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My 4 Best Tips for Multiple Frame Trading

April 09, 2017 08:30


Dear Traders,

Many traders make all of their trading decisions on one single time frame. Other traders have stopped using multiple time frames after failing to implement the concept.

By the end of this article, however, you will know why and how I use multiple time frame (MTF) analysis to improve and optimise my discretionary trading decisions.

My analysis always takes into account three time frames. I will show you exactly how each time frame benefits my trading plan.

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Learn the best time frames

Which three time frames do I recommend?

The answer is surprisingly simple: all of them.

Do keep in mind that the time frames have sufficient distance from each other. I do not consider using a 1, 2 and 3 minute charts as multiple time frame (MTF) analysis because the time frames are way too close to each other.

If you are using MetaTrader 4 or MT4 Supreme Edition, then you will always choose relevant three time frames with sufficient distance.

Personally, I tend to use these time frames combinations:

  1. Swing trading: weekly, daily, 4 hour charts.
  2. Intra-day/week trading: daily, 4 hour, 1 hour charts.
  3. Intra-day trading: daily, 1 hour, 15 minute charts.

Long-term traders could use a monthly, weekly and daily (or 4 hour) chart combination. Scalpers could perhaps go with a 1 hour, 15 minute and 5 minute chart combination.

The bad news is, using multiple frame analysis requires both more attention and time from you than single time analysis.

The good news is, there are methods to quickly perform MTF analysis (multi time frame) by using specially indicators like the Mini Charts from MT4 Supreme Edition package.

mtf 2.png

Benefit of the highest time frame

The highest time frames are primarily used for spotting support and resistance (S&R) levels. I identify S&R via tops and bottoms, fractals, Fibonacci retracement and target levels as well as Admiral Keltner band.

The price could either be at or close to a S&R level – or a 'decision zone' as I call it. It can alsi be in the middle part, in between S&R levels:

  1. Price is at a key level: either breakout or bounce will occur.
  2. Price is in the middle: either a continuation or a pullback will occur.

If the price is at a key level, then I will monitor the reaction of the candles and price action to see if a breakout or bounce is more likely to occur.

Warning: this is when I want to avoid going long right into resistance or short into support. Also if the price does breakout, I want to keep an eye on a strong breakout candle to avoid false breaks (more in the video below).

If the price is in the middle of zone, then I will typically look at one time frame lower to see how strong the trend is and whether a continuation towards the next S&R or a retracement back to the previous S&R is more likely.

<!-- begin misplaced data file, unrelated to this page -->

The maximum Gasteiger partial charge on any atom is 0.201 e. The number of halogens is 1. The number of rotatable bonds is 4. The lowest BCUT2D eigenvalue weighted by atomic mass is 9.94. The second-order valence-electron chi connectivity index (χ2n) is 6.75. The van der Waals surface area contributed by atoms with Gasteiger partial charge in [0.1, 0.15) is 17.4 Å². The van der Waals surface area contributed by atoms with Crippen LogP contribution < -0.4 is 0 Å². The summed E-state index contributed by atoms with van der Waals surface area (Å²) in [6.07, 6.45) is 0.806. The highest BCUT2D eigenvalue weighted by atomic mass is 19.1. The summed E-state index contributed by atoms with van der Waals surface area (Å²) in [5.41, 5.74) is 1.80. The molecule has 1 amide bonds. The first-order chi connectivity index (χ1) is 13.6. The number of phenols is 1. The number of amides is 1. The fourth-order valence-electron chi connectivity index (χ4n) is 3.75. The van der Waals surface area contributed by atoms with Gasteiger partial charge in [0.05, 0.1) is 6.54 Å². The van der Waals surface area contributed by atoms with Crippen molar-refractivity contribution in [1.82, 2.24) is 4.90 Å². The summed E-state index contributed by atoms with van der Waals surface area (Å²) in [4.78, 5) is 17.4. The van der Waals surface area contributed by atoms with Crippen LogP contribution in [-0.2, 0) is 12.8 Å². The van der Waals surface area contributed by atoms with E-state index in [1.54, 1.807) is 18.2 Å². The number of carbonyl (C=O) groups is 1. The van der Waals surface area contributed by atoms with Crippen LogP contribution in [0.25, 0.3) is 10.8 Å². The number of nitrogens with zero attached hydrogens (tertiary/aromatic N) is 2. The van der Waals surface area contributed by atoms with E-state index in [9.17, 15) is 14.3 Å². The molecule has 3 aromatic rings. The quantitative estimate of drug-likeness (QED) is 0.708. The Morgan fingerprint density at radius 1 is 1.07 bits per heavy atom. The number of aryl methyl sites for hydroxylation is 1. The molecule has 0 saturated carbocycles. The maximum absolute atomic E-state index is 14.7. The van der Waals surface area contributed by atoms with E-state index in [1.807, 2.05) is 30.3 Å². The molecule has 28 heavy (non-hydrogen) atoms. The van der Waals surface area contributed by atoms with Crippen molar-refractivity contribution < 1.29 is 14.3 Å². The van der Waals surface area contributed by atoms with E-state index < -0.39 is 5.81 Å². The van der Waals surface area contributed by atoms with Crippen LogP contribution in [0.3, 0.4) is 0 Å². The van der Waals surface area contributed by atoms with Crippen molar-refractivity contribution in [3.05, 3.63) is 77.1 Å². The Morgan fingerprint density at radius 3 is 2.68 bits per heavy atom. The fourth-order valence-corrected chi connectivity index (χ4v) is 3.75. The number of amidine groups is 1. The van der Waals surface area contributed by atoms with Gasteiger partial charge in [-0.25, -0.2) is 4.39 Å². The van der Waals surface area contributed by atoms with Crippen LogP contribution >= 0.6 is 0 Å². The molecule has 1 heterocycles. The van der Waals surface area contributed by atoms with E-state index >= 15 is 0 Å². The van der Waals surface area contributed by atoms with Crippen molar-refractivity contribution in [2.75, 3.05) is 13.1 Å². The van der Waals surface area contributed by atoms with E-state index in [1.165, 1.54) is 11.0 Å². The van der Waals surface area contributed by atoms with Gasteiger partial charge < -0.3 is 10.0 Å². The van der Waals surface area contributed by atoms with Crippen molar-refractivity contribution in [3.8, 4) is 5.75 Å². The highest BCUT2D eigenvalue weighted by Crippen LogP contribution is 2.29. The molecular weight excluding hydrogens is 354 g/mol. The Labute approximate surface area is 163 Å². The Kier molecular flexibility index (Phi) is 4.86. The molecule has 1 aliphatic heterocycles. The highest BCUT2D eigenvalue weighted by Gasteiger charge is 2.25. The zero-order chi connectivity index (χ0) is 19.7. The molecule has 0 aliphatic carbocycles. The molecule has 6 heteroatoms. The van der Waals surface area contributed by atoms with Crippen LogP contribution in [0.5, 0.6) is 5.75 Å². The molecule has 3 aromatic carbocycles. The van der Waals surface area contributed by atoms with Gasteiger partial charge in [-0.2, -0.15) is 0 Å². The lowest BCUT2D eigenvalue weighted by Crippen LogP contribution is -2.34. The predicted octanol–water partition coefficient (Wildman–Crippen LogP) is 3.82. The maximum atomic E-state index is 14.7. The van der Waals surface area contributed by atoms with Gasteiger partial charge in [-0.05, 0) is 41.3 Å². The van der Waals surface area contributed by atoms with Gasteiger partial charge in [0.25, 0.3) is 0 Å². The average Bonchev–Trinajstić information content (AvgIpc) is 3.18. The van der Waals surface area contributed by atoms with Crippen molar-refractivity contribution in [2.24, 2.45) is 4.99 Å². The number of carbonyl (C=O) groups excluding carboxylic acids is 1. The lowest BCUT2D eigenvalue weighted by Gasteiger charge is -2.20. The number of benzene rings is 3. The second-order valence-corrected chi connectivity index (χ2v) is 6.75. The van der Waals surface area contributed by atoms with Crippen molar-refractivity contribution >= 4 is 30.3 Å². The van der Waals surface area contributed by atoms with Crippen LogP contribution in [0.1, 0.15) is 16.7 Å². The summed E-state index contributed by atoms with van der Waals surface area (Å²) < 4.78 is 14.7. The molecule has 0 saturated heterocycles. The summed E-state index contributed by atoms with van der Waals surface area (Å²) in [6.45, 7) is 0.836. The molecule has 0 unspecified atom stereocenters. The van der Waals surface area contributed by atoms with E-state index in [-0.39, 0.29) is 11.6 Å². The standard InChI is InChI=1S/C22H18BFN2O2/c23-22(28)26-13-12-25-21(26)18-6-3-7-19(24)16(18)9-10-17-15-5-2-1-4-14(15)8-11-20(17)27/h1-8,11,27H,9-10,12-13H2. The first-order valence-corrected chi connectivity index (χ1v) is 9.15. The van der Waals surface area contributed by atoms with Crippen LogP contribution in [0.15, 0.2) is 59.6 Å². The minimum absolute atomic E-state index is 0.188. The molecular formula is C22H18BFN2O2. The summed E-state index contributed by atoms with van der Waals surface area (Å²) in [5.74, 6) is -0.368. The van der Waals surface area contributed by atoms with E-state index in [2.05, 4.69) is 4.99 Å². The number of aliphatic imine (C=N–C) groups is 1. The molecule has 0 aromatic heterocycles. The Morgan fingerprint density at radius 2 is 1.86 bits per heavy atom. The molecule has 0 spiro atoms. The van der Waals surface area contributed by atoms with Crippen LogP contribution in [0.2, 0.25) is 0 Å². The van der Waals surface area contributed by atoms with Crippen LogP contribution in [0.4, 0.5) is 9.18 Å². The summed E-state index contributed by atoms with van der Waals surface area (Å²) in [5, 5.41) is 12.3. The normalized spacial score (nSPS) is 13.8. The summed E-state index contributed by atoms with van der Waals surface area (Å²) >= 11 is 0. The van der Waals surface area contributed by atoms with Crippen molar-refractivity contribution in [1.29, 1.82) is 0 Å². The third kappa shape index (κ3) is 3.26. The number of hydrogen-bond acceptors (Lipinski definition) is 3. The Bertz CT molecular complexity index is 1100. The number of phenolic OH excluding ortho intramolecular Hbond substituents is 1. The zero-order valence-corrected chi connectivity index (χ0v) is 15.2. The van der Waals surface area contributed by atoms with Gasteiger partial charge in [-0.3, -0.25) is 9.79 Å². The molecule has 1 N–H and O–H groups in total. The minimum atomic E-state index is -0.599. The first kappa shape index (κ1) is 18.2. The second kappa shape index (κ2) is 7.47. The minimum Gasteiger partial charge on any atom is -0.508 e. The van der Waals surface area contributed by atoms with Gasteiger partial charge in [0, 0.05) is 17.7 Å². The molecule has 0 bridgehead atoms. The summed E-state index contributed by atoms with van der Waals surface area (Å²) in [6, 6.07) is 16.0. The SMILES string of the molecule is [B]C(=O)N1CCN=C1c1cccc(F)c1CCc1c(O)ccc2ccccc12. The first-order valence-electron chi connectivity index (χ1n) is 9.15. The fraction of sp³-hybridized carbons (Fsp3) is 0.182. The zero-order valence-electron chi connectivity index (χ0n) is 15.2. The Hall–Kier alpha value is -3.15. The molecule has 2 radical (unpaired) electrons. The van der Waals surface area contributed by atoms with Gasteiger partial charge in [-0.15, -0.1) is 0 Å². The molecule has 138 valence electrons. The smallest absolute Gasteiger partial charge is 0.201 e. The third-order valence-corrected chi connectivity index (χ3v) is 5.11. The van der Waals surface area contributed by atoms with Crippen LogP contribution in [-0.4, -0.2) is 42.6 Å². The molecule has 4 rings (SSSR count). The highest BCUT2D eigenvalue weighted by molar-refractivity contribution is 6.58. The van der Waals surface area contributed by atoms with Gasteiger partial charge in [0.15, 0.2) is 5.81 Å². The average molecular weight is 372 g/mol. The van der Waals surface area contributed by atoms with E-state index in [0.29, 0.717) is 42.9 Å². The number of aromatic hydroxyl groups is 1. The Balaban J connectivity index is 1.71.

The video below also explains how I monitor price action and S&R.

Benefit of the middle time frame

The middle time frames are the best for viewing trend, momentum, correction and patterns in general. This is where I look for trend channels, the position of price versus moving averages, how momentum (impulse) and correction are behaving, divergence patterns, and whether any chart patterns indicate reversal, continuation or range.

My main purpose is to measure this:

  1. Is there a trend?
  2. Is there impulsive or corrective price action?
  3. Are there signs of exhaustion like divergence or reversal patterns?
  4. Are there signs of continuation patterns?

Most of the time I am looking for a trending chart but not everyone needs to trade the same way, of course. I prefer trends myself more than ranges or reversals so I am analysing whether price will do one of the following:

  1. Immediately continue → interested in breakout.
  2. Build a retracement → interested in trading the bounce.
  3. Reverse → mostly not interested with some exceptions.

Benefit of lowest time frame

The middle time frames are the best for finding the entry and taking a trade setup. This is the best trigger chart and it is useful for trading purposes.

Depending on analysis from the higher and middle times, I will typically look for one of the following:

  1. Breakout of a trend line.
  2. Break of a chart pattern.
  3. Bounce at a Fibonacci level.
  4. Bounce at moving average.
  5. My time factor pattern.

In most cases, I use candlestick patterns to confirm my entry point. For instance, with bounce setups, I will wait for a wick or exhaustion candle. With breakout setups, I will wait for strong candle closes.

Sometimes I exaggerate in finding a precise and 'fancy' entry, so at times I also set up pending orders. However, my confidence level in the setup has to be higher.

Cheers and safe trading,


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